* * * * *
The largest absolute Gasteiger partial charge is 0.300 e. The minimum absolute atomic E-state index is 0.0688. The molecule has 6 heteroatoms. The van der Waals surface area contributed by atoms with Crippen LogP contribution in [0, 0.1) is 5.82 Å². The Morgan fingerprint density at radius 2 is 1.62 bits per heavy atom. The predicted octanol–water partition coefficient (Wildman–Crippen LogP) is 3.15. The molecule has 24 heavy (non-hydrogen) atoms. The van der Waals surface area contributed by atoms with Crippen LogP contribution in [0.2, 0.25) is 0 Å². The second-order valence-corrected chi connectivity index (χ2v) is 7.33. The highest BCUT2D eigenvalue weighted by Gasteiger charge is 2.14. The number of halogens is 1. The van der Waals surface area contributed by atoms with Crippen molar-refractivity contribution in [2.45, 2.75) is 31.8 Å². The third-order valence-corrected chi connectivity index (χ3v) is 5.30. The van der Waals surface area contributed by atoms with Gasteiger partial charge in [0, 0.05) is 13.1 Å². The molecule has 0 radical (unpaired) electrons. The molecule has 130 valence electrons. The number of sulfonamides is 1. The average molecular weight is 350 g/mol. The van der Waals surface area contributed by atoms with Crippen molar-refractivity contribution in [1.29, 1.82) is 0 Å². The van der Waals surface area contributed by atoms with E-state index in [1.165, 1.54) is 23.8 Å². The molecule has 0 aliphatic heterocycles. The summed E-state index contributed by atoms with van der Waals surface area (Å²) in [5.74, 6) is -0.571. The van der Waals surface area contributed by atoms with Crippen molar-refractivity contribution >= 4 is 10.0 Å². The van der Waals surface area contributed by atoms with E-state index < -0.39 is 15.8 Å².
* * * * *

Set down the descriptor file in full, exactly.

The largest absolute Gasteiger partial charge is 0.300 e. The minimum absolute atomic E-state index is 0.0688. The molecule has 6 heteroatoms. The van der Waals surface area contributed by atoms with Crippen LogP contribution in [0, 0.1) is 5.82 Å². The Morgan fingerprint density at radius 2 is 1.62 bits per heavy atom. The predicted octanol–water partition coefficient (Wildman–Crippen LogP) is 3.15. The molecule has 24 heavy (non-hydrogen) atoms. The van der Waals surface area contributed by atoms with Crippen LogP contribution in [0.2, 0.25) is 0 Å². The second-order valence-corrected chi connectivity index (χ2v) is 7.33. The highest BCUT2D eigenvalue weighted by Gasteiger charge is 2.14. The number of halogens is 1. The van der Waals surface area contributed by atoms with Crippen molar-refractivity contribution in [2.45, 2.75) is 31.8 Å². The third-order valence-corrected chi connectivity index (χ3v) is 5.30. The van der Waals surface area contributed by atoms with Gasteiger partial charge in [0, 0.05) is 13.1 Å². The molecule has 0 radical (unpaired) electrons. The molecule has 130 valence electrons. The number of sulfonamides is 1. The average molecular weight is 350 g/mol. The van der Waals surface area contributed by atoms with Crippen molar-refractivity contribution in [1.29, 1.82) is 0 Å². The van der Waals surface area contributed by atoms with E-state index in [1.165, 1.54) is 23.8 Å². The molecule has 0 aliphatic heterocycles. The summed E-state index contributed by atoms with van der Waals surface area (Å²) in [5.74, 6) is -0.571. The van der Waals surface area contributed by atoms with Crippen molar-refractivity contribution >= 4 is 10.0 Å². The van der Waals surface area contributed by atoms with E-state index < -0.39 is 15.8 Å².